For many people, BookTok has re-awakened a love and need for reading that they’ve lost over the years. For others, BookTok has given new opportunities and experiences that couldn’t be found on Bookstagram, BookTube or other social media channels.
For me, I love the idea of BookTok. It’s addictive, for one. Once you join, it’s hard to let go. And it does boost book sales and help push for younger people to read more. It’s also difficult to learn, difficult to tap into via the TikTok app algorithm. It’s hard to be discovered. But something about BookTok is inherently obvious and noticeable upon first joining.
When it comes to BookTok, it is inherently obvious that the younger generation of readers that are among us are just now discovering books that some of us grew up with, books that have already hit and lived on the New York Times Bestsellers List several times over; and other generations of book lovers are catering to this resurgence of backlist, bestselling titles. While this isn’t a necessarily bad thing, the problem with these books gaining traction over and over again is that it makes it difficult for new books or lesser known backlist titles to break out and gain higher readership.
Within the first day of joining BookTok, I noticed that the same seven to ten books were being continuously posted about or referenced in videos. This isn’t to say these are the only books I saw under the #BookTok hashtag (which features 22.5 billion videos), but they were the main titles that were continuously repeated across multiple different creator accounts. Those titles include: Shadow & Bone and Six of Crows by Leigh Bardugo, A Court of Thorns and Roses by Sarah J. Maas, The Song of Achilles by Madeline Miller, From Blood & Ash by Jennifer L. Armentrout, It Ends with Us by Colleen Hoover, The Invisible Life of Addie LaRue by V. E. Schwab, Punk 57 by Penelope Douglas, Red, White and Royal Blue by Casey McQuiston, They Both Die at the End by Adam Silvera.
Do you see the pattern here? Out of all of those books, there is only a single one that is not written by a white author. One book out of ten.
BookTok, whether it wants to admit it or not, is white-centered as hell.
This is a problem that has been talked about on and off again online, mainly Book Twitter. BookTok has a running, monthly pout that “it’s not only white books” or “we don’t recommend the same books over and over again.” There’s even a popular sound BookTokers will use that says BookTok “doesn’t only recommend the same five books over and over” that pops up on the tag at least twice a day.
So, I decided to do some research.
At first, I did some exploring on my own. In one afternoon, I watched 15 videos on the #BookTok tag. While watching, I kept tally of how many BIPOC-authored books were mentioned in comparison to white-authored books. Out of those 15 videos, 36 books by white authors were mentioned, and only five books by BIPOC authors were mentioned. Five to 36. This is an obvious imbalance, and it should be proof alone that there’s a problem.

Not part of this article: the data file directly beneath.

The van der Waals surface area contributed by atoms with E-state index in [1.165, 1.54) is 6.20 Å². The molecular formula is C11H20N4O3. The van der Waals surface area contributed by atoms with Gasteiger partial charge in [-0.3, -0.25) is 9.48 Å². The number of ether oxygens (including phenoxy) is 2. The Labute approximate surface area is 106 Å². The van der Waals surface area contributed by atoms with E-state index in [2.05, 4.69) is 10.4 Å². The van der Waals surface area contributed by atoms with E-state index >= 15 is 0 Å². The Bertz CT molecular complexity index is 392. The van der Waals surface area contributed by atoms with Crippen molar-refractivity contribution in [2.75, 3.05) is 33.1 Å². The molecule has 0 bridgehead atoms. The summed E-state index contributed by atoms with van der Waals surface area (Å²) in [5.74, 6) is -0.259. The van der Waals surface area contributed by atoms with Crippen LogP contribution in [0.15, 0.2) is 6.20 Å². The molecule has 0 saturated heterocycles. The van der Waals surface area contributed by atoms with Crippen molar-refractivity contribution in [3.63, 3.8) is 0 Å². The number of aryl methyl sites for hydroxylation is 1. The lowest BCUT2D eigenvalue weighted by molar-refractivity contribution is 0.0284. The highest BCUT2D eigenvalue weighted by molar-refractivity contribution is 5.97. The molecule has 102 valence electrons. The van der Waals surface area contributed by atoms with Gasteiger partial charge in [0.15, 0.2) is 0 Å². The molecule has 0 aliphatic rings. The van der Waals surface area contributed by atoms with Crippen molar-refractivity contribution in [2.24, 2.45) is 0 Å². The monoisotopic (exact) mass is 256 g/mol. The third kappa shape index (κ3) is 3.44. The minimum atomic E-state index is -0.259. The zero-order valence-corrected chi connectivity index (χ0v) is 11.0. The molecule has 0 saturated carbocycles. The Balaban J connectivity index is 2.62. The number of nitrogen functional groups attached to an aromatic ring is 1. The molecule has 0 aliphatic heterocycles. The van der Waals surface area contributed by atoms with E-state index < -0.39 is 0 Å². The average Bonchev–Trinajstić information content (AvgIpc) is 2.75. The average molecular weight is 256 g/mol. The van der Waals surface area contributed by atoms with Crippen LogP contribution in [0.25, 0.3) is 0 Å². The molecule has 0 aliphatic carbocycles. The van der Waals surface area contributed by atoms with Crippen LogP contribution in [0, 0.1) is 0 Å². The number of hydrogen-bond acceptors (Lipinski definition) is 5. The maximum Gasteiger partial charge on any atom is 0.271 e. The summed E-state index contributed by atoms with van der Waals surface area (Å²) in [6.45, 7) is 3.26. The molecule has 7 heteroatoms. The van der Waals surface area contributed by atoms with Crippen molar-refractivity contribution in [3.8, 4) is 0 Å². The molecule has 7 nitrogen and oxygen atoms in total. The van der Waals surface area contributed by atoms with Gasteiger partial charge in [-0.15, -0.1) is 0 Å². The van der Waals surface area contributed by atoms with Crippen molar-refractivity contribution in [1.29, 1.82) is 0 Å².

But I wanted to go further with this, so I took to Book Twitter, Bookstagram, and BookTok, and I announced that I would be doing an anonymous survey based on if BookTok was white-centered or not. As I have been talking with multiple creators in all of the book communities across social media, I thought I’d already had my answer and was just looking for the numbers to back it up. But what I found was extremely interesting.
The Survey Results
I consulted quite a few people before putting out my survey, as I wanted to include questions not only I wanted to know the answer to, but others people thought necessary to see and hear on a survey of this nature. I made sure to include those who are mainly on TikTok–meaning those who post and take the time to watch videos–for the best results. I even went out of my way to comment on other’s videos asking for their participation.
These are the results I’ve received from 26 respondents.
In response to my question, “Do you think that BookTok is white-centered,” 88.5% of respondents answered ‘YES.’ 7.7% responded ‘PREFER NOT TO ANSWER,’ and 3.8% answered ‘NO.’
88.5% of respondents answered yes to BookTok being white-centered.
As a follow up to that question, I asked respondents why or why not.
One respondent answered this: “I’ve noticed more white-authored bestsellers being “sold” via TikTok as the epitome of Fantasy, Romance and Sci-Fi under the Underrated Books section of booktok. Not much BIPOC or queer books of the same genre being held in the same regard.”
Another respondent answered: “I’m white too and I still have A LOT to learn, but the thing with most white creators is that they’re doing the bare minimum, or even less. They applaud themselves for including perhaps one or two BIPOC books, while those are actually some of the most mainstream BIPOC books and they use those over and over again. I do notice that if you join the diverse side of booktok, most people really give their everything and there are many BIPOC creators! It’s just stupid that their videos don’t get the attention they deserve.”
A third respondent said: “I get my recs from booktok and I’ve never seen a BIPOC book recommended there. Every book I’ve seen is white people. The fancasts too. The edits as well.”
Now, what does this tell us? This tells us that the expectation and noticed average of books seen on TikTok are by white-authors and the main BookTokers they see are white.
Disagree, despite the testimonials? Let’s take a look at the other results.
In response to my question, “How many creators on BookTok do you follow,” 34.6% of respondents answered more than 50 BookTokers. 23.1% answered 20-30.